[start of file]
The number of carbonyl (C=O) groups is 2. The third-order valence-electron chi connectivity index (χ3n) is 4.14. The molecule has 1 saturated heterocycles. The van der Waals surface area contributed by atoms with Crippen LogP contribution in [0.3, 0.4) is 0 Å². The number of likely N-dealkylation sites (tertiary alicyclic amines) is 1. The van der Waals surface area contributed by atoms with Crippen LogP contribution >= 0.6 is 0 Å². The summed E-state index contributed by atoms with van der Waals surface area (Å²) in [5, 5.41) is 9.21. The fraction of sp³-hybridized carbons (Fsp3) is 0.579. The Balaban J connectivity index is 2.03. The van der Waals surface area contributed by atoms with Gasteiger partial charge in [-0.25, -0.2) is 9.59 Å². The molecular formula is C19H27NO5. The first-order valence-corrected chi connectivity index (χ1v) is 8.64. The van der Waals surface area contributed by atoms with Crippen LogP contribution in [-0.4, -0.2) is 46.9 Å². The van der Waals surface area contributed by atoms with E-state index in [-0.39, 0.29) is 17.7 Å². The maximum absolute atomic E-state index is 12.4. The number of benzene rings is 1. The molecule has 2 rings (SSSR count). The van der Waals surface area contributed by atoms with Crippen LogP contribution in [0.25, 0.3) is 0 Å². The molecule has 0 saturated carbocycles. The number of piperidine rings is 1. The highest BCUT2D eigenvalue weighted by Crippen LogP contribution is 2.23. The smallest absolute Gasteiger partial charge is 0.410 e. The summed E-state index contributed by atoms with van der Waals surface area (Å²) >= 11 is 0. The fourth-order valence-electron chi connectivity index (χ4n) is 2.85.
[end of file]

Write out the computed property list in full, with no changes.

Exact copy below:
The number of carbonyl (C=O) groups is 2. The third-order valence-electron chi connectivity index (χ3n) is 4.14. The molecule has 1 saturated heterocycles. The van der Waals surface area contributed by atoms with Crippen LogP contribution in [0.3, 0.4) is 0 Å². The number of likely N-dealkylation sites (tertiary alicyclic amines) is 1. The van der Waals surface area contributed by atoms with Crippen LogP contribution >= 0.6 is 0 Å². The summed E-state index contributed by atoms with van der Waals surface area (Å²) in [5, 5.41) is 9.21. The fraction of sp³-hybridized carbons (Fsp3) is 0.579. The Balaban J connectivity index is 2.03. The van der Waals surface area contributed by atoms with Gasteiger partial charge in [-0.25, -0.2) is 9.59 Å². The molecular formula is C19H27NO5. The first-order valence-corrected chi connectivity index (χ1v) is 8.64. The van der Waals surface area contributed by atoms with Crippen LogP contribution in [-0.4, -0.2) is 46.9 Å². The van der Waals surface area contributed by atoms with E-state index in [-0.39, 0.29) is 17.7 Å². The maximum absolute atomic E-state index is 12.4. The number of benzene rings is 1. The molecule has 2 rings (SSSR count). The van der Waals surface area contributed by atoms with Crippen LogP contribution in [0.25, 0.3) is 0 Å². The molecule has 0 saturated carbocycles. The number of piperidine rings is 1. The highest BCUT2D eigenvalue weighted by Crippen LogP contribution is 2.23. The smallest absolute Gasteiger partial charge is 0.410 e. The summed E-state index contributed by atoms with van der Waals surface area (Å²) >= 11 is 0. The fourth-order valence-electron chi connectivity index (χ4n) is 2.85.